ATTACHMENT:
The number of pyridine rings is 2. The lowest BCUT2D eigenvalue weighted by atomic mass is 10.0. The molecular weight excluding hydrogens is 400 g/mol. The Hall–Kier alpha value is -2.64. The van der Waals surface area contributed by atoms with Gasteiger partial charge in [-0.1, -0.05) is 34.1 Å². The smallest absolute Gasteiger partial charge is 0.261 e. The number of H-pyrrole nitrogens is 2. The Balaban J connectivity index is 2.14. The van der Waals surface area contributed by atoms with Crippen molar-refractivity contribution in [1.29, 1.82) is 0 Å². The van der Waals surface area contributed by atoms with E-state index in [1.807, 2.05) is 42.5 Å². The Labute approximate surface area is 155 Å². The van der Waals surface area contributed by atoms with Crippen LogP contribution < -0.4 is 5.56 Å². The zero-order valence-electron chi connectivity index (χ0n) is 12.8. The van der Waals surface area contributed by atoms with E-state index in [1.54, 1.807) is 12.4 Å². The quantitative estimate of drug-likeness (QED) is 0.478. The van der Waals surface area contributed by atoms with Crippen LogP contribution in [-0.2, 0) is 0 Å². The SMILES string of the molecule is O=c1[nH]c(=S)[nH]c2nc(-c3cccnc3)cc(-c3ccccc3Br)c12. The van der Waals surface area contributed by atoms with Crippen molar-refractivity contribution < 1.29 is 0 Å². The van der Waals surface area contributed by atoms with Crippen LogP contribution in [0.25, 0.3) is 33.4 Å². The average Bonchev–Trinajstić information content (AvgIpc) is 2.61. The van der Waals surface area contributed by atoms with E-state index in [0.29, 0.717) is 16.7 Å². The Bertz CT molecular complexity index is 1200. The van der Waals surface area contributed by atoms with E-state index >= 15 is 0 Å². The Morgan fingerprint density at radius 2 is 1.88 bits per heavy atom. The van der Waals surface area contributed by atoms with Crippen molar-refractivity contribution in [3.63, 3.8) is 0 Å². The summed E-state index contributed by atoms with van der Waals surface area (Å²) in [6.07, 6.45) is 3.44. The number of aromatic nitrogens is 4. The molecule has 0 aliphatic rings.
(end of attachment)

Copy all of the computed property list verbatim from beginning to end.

The number of pyridine rings is 2. The lowest BCUT2D eigenvalue weighted by atomic mass is 10.0. The molecular weight excluding hydrogens is 400 g/mol. The Hall–Kier alpha value is -2.64. The van der Waals surface area contributed by atoms with Gasteiger partial charge in [-0.1, -0.05) is 34.1 Å². The smallest absolute Gasteiger partial charge is 0.261 e. The number of H-pyrrole nitrogens is 2. The Balaban J connectivity index is 2.14. The van der Waals surface area contributed by atoms with Crippen molar-refractivity contribution in [1.29, 1.82) is 0 Å². The van der Waals surface area contributed by atoms with E-state index in [1.807, 2.05) is 42.5 Å². The Labute approximate surface area is 155 Å². The van der Waals surface area contributed by atoms with Crippen LogP contribution < -0.4 is 5.56 Å². The zero-order valence-electron chi connectivity index (χ0n) is 12.8. The van der Waals surface area contributed by atoms with E-state index in [1.54, 1.807) is 12.4 Å². The quantitative estimate of drug-likeness (QED) is 0.478. The van der Waals surface area contributed by atoms with Crippen LogP contribution in [-0.2, 0) is 0 Å². The SMILES string of the molecule is O=c1[nH]c(=S)[nH]c2nc(-c3cccnc3)cc(-c3ccccc3Br)c12. The van der Waals surface area contributed by atoms with Crippen molar-refractivity contribution < 1.29 is 0 Å². The van der Waals surface area contributed by atoms with Crippen LogP contribution in [0.25, 0.3) is 33.4 Å². The average Bonchev–Trinajstić information content (AvgIpc) is 2.61. The van der Waals surface area contributed by atoms with E-state index in [0.29, 0.717) is 16.7 Å². The Bertz CT molecular complexity index is 1200. The van der Waals surface area contributed by atoms with E-state index >= 15 is 0 Å². The Morgan fingerprint density at radius 2 is 1.88 bits per heavy atom. The van der Waals surface area contributed by atoms with Crippen molar-refractivity contribution in [3.63, 3.8) is 0 Å². The summed E-state index contributed by atoms with van der Waals surface area (Å²) in [6.07, 6.45) is 3.44. The number of aromatic nitrogens is 4. The molecule has 0 aliphatic rings.